Govt remains committed to Kermadec sanctuaryEnvironment
The Government is disappointed it has been unable to reach agreement with Maori fisheries trust Te Ohu Kaimoana (TOKM) on the Kermadec/Rangitahua Ocean Sanctuary, despite lengthy negotiations, Environment Minister Dr Nick Smith says.
“The Kermadec Ocean Sanctuary covers one of the most pristine and unique environments on Earth. Its 10km ocean trench is the second deepest in the world and is deeper than Mt Everest is tall, while its arc of 30 underwater volcanoes is the longest anywhere on earth. It is home to six million seabirds of 39 different species, more than 150 species of fish, 35 species of whales and dolphins, three species of endangered sea turtles and many other marine species such as corals, shellfish and crabs unique to this area,” Dr Smith says.
“We need to recognise the increasing pressures on the ocean environment from mining, over-fishing and pollution, and create protected areas at sea, just as our forebears had the wisdom to create national parks.
“We have tried very hard to find a resolution with TOKM, with 10 meetings involving ministers during the past 10 months. TOKM wanted to be able to maintain the right to fish and the right to exercise that at some time in the future. We wanted to protect the integrity of the sanctuary as a no-take area.
“The claimed consequences for TOKM are way overstated. Māori have caught more than three million tonnes under the fisheries settlement since 1992, but not a single tonne in the Kermadecs. There are five fishing companies affected, none Māori, but who collectively have only caught about 20 tonne per year, out of an annual total fishing industry catch of 450,000 tonnes.
“The claim that this new sanctuary undermines the 1992 fishery settlement is incorrect. The Government always retained the right to create protected areas where fishing would be disallowed and has done so in over 20 new marine reserves, many of which had far more impact on settlement and customary fishing rights. New Zealand is a signatory to the United Nations Convention on Biodiversity and the Aichi targets of setting aside at least 10 per cent of our oceans in marine protected areas.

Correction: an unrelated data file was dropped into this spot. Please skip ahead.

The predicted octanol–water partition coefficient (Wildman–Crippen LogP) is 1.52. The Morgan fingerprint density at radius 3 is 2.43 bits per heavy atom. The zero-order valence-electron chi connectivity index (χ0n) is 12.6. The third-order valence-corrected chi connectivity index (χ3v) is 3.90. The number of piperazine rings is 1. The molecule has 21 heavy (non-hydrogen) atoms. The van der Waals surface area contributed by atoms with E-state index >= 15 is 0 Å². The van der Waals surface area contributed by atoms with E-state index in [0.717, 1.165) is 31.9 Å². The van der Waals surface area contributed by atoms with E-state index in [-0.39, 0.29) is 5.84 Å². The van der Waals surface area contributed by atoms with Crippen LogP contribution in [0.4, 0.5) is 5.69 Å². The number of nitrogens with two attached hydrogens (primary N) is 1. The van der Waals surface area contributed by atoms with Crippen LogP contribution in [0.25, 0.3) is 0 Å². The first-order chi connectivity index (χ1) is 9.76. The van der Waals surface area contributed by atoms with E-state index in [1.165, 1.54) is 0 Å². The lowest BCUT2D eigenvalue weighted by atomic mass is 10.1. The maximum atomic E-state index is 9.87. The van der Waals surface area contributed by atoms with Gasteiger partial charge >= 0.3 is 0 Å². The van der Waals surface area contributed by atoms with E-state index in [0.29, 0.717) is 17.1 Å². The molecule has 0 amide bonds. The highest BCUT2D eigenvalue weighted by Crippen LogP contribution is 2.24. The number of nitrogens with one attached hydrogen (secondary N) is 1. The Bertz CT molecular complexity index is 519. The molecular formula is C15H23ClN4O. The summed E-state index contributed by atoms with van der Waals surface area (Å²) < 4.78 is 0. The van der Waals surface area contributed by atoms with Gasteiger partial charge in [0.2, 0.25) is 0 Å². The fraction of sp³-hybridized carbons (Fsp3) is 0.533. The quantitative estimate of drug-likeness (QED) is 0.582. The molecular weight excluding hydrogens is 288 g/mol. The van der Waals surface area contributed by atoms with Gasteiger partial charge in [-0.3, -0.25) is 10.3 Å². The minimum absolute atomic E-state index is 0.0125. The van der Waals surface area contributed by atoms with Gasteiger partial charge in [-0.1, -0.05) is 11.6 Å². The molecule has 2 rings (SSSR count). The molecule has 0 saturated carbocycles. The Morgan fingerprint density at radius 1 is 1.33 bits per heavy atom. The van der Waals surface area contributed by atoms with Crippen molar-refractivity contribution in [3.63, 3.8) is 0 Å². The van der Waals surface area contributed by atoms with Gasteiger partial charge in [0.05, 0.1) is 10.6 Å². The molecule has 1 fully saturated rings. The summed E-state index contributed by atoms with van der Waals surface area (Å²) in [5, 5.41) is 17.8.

“The proposed sanctuary is part of a Pacific-wide effort to provide large-scale Marine Protected Areas, with the United States announcing the Eastern Hawaiian Islands Reserve and the United Kingdom proposing a large reserve around Pitcairn Island.
“It is never easy to create areas for nature and protection. I have been involved in creating 18 different marine protection areas around New Zealand and none has been without controversy. A common feature of each debate has been interested parties, be they recreational, commercial or cultural fishers, or the minerals sector, support the concept of a sanctuary but do not want it to apply to them. The Government is reluctant to make an exception for TOKM as it would no longer be a sanctuary and would set a poor precedent.
“The Government has amended the Kermadec Ocean Sanctuary Bill to provide a dual name, the Kermadec/Rangitahua Ocean Sanctuary Bill, to include Maori in the new Kermadec/Rangitahua Conservation Board, and to provide for their inclusion in the 25-year review. We remain committed to the changes to the proposal despite not being able to secure an agreement with TOKM.”